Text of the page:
Published April 29, 2010
TOKYO – TOKYO (AP) — The Japanese Coast Guard has obtained an arrest warrant for the leader of the Sea Shepherd environmental group for its disruption of Japan's annual whale hunts, media reports said Friday.
The move would be the latest in an increasingly aggressive campaign against the radical conservationists by Tokyo, which accuses them of endangering lives during the Antarctic hunt. U.S.-based Sea Shepherd has long insisted that the Japanese fleet is conducting banned commercial whaling under the guise of scientific research.
The warrant is for Paul Watson, the Canadian founder of the Sea Shepherd Conservation Society, on suspicion of assault and obstruction of business, Kyodo News agency reported, citing investigative sources. It did not say which court issued the warrant.
Watson, who was believed to be in New York, said in a statement that he was being targeted by Tokyo because of the damage his anti-whaling campaigns have caused.
"The Japanese government is desperate to stop the Sea Shepherd ships from returning to the Southern Ocean Whale Sanctuary for the 2010 and 2011 season. There is no doubt that the motives of the Japanese Coast Guard and the Japanese government are political," he said in a statement.
A Coast Guard spokesman would not comment directly on whether a warrant has been issued for Watson, saying only that he was part of a continuing investigation into Sea Shepherd's activities against the Japanese whaling fleet.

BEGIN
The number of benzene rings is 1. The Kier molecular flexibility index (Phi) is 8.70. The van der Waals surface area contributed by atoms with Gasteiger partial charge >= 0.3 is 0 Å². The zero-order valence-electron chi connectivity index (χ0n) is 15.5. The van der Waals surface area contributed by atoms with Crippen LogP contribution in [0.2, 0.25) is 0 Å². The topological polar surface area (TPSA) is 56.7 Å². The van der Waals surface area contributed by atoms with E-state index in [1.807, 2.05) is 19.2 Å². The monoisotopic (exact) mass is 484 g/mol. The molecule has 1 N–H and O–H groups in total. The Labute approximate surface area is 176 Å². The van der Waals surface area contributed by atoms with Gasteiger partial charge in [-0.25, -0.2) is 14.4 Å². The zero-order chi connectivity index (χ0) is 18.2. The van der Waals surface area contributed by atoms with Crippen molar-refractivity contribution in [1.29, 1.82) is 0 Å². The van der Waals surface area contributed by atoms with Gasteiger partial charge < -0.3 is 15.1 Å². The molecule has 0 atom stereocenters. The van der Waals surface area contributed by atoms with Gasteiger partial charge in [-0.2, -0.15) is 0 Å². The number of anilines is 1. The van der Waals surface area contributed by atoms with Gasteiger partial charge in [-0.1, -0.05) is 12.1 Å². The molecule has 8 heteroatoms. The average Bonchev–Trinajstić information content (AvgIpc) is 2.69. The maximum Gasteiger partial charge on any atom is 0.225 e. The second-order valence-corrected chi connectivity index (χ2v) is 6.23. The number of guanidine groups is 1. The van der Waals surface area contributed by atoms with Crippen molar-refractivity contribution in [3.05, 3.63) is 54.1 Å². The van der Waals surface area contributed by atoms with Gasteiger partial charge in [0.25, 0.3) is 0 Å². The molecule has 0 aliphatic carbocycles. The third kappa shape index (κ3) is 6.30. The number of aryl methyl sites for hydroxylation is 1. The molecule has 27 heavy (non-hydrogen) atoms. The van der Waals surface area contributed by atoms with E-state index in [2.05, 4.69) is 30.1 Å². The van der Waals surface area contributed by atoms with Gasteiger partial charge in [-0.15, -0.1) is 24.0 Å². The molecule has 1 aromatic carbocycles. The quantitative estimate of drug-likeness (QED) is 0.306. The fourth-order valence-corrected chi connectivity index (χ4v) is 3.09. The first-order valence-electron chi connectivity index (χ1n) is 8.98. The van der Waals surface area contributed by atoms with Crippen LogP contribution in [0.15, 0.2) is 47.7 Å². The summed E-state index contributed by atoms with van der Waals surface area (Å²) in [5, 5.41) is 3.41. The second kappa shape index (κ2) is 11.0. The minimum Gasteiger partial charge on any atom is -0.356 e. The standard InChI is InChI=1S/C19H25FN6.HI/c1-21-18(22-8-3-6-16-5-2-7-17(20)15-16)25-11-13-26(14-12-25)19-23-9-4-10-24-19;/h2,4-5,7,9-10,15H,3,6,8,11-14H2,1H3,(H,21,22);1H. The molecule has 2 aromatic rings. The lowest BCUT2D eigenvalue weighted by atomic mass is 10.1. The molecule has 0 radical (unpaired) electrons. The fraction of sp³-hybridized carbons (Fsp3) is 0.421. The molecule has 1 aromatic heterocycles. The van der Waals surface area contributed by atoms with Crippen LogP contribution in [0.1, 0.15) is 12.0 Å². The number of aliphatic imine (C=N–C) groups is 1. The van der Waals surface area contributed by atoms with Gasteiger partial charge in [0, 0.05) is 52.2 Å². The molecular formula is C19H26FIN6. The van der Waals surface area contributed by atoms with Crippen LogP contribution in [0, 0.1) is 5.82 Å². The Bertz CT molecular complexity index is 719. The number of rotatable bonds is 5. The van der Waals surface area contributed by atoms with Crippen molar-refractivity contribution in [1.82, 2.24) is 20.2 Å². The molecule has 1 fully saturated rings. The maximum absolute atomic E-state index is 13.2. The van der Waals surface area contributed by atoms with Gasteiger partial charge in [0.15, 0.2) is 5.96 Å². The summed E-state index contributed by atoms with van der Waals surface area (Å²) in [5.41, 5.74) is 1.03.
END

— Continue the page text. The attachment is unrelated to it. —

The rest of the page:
Spokesman Masahiro Ichijo said that if a warrant was issued for someone in a foreign country, Tokyo would generally negotiate directly with that country on how to proceed. National broadcaster NHK said the Coast Guard wanted Watson placed on the wanted list of Interpol, the international police agency.
Watson was to scheduled sail on the Sea Shepherd flagship Saturday from New York for the Mediterranean, on a campaign to protect bluefin tuna.
The longtime environmental activist was an early member of Greenpeace, but after a disagreement with that group founded Sea Shepherd to "pursue direct action conservation activities on the high seas," according to its website.
Watson captains one of the Sea Shepherd ships that each year seeks to disrupt Japan's whaling activities in the Antarctic seas by trying to disable or cut off the Japanese ships. Confrontations have sometimes turned violent, including collisions in icy waters.
Japan has recently struck back. Last month, a protester who had climbed aboard a whaling vessel was formally arrested, and Tokyo issued a request to Australian authorities that led to a police search of Sea Shepherd anti-whaling boats.
Japan each year hunts hundreds of mostly minke whales — which are not an endangered species — under a research program, an allowed exception under international law. Excess meat is sold for consumption, leading critics to call the program a cover for commercial hunts.
Japan, Norway and Iceland continue to hunt whales under various exceptions, despite a 1986 international moratorium on whaling. A proposal put forward by the International Whaling Commission last week would effectively allow these countries to begin commercial whaling again, though under strict quotas overseen by the commission.